Psychology study finds Trump stands out as a ‘low analytic’ thinker
As political experts remain baffled by Donald Trump’s popularity, scientific studies from the field of psychology continue to shed light on the phenomenon. A new study published in the journal Translational Issues in Psychological Science has shown that Donald Trump stands out amongst other politicians, including fellow presidential candidates and past presidents, as being exceptionally low in analytic thinking. By using intelligent text analysis software to interpret language data from speeches, debates, and written documents, the researchers were able to determine the point where Trump falls on an analytic-narrative continuum.
The analytic-narrative continuum provides a way to objectively measure someone’s thinking style, whether it be analytic, which is characterized by careful deliberation based on logic and reason, or narrative, a style based more on ‘gut’ reactions grounded in intuition and personal experience. While it may seem obvious to some that an analytic thinking style is generally superior to a narrative style— since it’s evidence-driven and statistical rather than anecdotal and emotion-based — there is no doubt that the latter resonates with many people. While the analytically-minded see Donald Trump’s opinions and answers as superficial and uninformed, his supporters view them as straightforward and relatable. As absurd as it sounds, now ignorance can apparently be considered a strength for a presidential candidate, as long as they can present it as being folksy.
The computerized text analyses measured thinking styles by examining grammar. While analytic thinkers tend to use more nouns, articles, and prepositions, narrative thinkers tend to use more pronouns, auxiliary verbs, and adverbs. The results showed that not only was Trump’s analytic score far less than his Democratic opponent, Hillary Clinton (23.8 vs. 42.8), it was also much lower than his Republican candidate opponents — Ben Carson (39.1), Marco Rubio (48.7), John Kasich (48.9), and Ted Cruz (62.1). Moreover, Trump’s average analytic score was more than 3 standard deviations below that of the average Democrat or Republican from the last five election cycles, making him a clear outlier. While most presidential candidates tend to be analytic thinkers, or show a balance between analytic and intuitive thinking, Trump falls squarely on the intuitive side of the continuum.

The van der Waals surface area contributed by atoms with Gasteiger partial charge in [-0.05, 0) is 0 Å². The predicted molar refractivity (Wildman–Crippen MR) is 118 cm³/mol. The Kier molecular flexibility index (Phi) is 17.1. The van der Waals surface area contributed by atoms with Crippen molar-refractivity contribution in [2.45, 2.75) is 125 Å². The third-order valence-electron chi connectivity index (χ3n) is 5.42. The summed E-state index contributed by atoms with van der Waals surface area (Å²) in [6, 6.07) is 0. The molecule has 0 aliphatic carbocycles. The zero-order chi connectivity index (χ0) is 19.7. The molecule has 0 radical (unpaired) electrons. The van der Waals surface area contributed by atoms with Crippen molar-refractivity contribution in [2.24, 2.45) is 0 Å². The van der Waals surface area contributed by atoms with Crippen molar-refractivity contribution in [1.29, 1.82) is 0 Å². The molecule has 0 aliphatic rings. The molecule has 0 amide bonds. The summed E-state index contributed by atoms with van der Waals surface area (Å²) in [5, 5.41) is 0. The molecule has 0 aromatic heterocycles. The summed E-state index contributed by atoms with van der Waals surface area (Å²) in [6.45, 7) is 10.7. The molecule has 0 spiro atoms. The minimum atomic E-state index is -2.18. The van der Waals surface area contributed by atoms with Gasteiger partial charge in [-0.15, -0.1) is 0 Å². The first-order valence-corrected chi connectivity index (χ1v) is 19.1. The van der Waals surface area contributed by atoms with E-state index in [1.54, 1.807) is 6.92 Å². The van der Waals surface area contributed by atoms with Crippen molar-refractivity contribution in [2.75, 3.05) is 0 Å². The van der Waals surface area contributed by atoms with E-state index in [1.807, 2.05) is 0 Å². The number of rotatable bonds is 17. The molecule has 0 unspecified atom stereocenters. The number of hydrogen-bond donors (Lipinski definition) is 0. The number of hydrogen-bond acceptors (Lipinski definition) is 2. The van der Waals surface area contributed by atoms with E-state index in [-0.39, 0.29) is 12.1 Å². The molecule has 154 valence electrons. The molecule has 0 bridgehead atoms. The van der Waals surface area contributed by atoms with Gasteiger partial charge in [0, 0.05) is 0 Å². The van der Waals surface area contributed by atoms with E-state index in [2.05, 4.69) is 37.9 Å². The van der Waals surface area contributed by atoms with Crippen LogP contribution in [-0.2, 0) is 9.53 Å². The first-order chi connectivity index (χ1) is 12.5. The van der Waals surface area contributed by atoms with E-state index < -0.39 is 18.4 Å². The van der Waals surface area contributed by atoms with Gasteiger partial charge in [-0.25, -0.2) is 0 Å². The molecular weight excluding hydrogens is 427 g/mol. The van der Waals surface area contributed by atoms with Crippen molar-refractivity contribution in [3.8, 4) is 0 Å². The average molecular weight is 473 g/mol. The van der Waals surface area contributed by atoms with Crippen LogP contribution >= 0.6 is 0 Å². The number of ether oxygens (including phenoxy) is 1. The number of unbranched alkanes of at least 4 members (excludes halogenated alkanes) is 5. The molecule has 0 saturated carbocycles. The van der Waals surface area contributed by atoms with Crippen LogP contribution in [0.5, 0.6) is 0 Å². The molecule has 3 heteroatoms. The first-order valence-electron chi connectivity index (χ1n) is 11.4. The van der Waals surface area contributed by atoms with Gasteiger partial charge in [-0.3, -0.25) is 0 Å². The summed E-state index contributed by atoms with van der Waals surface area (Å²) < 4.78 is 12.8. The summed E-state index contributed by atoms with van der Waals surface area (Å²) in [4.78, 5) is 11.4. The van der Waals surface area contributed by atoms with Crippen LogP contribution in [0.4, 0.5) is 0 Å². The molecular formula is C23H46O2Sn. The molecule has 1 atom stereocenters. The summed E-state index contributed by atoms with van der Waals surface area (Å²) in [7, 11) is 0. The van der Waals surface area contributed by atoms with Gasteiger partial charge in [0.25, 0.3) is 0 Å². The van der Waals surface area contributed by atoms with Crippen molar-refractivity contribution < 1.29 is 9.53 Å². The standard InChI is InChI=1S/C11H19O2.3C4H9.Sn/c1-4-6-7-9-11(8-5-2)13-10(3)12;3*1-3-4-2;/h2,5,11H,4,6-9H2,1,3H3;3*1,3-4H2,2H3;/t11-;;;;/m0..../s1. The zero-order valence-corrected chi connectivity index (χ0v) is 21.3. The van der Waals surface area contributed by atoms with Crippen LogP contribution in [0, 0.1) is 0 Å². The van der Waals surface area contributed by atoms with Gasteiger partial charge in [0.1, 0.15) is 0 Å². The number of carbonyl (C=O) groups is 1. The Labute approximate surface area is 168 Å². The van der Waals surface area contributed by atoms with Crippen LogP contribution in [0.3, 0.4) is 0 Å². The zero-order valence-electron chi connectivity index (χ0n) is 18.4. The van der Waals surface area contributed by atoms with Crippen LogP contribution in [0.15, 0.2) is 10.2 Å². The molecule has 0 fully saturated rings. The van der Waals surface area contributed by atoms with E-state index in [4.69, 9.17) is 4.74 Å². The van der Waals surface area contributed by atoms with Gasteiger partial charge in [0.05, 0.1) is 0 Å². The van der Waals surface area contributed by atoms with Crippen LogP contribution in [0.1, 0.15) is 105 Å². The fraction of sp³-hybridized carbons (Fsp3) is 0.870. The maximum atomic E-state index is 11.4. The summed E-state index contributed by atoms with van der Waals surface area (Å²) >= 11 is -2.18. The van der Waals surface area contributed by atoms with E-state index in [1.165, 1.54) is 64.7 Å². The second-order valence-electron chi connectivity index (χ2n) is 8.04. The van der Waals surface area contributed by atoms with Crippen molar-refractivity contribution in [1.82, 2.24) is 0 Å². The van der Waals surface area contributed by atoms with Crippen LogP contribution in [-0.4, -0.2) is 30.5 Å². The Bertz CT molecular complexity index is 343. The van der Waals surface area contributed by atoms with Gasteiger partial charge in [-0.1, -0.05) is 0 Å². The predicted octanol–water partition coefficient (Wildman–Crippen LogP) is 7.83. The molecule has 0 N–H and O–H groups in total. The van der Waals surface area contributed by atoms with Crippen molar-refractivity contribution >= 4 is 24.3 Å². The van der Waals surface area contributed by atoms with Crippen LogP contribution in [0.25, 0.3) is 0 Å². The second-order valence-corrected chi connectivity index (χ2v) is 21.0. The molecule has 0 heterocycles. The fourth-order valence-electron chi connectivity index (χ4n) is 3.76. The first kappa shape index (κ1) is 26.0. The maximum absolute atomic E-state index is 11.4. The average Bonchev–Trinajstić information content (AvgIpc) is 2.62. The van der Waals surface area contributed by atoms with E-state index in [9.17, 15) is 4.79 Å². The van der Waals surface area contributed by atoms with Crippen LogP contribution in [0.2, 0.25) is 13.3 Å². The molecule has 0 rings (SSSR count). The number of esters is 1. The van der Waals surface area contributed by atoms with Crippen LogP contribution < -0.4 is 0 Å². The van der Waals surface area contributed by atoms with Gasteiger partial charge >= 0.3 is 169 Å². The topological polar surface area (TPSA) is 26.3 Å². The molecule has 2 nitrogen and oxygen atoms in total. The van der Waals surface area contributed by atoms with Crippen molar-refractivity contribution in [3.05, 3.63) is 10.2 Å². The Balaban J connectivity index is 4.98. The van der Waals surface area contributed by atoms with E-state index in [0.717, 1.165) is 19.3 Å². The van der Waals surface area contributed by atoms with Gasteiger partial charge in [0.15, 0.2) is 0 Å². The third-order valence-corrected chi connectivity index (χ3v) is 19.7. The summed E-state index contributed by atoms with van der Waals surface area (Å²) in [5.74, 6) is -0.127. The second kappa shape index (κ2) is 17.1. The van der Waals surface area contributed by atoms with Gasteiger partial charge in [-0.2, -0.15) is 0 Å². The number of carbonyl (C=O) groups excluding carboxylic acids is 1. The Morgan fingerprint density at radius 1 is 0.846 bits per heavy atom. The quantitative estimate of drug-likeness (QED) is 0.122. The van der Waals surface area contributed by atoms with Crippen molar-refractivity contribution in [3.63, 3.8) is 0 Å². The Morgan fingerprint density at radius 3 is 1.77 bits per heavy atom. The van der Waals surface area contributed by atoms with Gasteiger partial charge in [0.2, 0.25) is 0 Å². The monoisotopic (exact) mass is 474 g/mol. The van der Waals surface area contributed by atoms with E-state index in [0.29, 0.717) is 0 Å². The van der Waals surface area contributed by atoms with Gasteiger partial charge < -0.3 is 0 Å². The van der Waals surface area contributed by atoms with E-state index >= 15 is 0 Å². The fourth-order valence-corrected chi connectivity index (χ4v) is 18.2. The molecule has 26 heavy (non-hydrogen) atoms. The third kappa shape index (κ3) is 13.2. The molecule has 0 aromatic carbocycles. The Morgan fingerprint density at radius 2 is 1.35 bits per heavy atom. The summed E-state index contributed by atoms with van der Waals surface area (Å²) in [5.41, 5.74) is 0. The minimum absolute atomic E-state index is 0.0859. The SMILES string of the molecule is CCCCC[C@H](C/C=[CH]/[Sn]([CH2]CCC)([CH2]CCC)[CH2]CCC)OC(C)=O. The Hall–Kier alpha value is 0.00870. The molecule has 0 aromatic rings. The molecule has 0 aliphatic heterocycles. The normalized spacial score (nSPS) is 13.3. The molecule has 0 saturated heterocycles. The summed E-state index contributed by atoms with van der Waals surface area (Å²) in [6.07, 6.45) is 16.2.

Although Trump is clearly a low analytical thinker relative to past presidents, he does fit an overall general trend of presidents becoming progressively less analytical, at least in terms of how they speak, since Franklin Delano Roosevelt. Interestingly, most presidents in the 18th and 19th century consistently scored high on analytic thinking. Whether this trend is a good or a bad thing remains to be seen. Perhaps presidents are just becoming better at simplifying complex information into direct, simple language. But the case of President Trump seems to tell a different story. It appears to indicate a thriving movement composed of individuals who are anti-intellectual and anti-science, and who want a president who is the same.
We should be concerned about this decline in analytic thinking among politicians as well as the people’s preference for it. Essentially, among Trump supporters, it’s just not cool to be smart. The consequences of this mentality becoming widespread could be disastrous. The dumbing down of America, both in politics and society, must be opposed by all those who value rational and logical thought. While this effort must occur at all levels, one clear way of resisting is to turn out to voting booths not only in 2020, but in all the local elections that occur until that time.
Bobby Azarian is a science writer with a PhD in neuroscience. His research has been published in journals such as Cognition & Emotion and Human Brain Mapping, and he has written for The Atlantic, The New York Times, BBC Future, Scientific American, and others. Follow him on twitter @BobbyAzarian.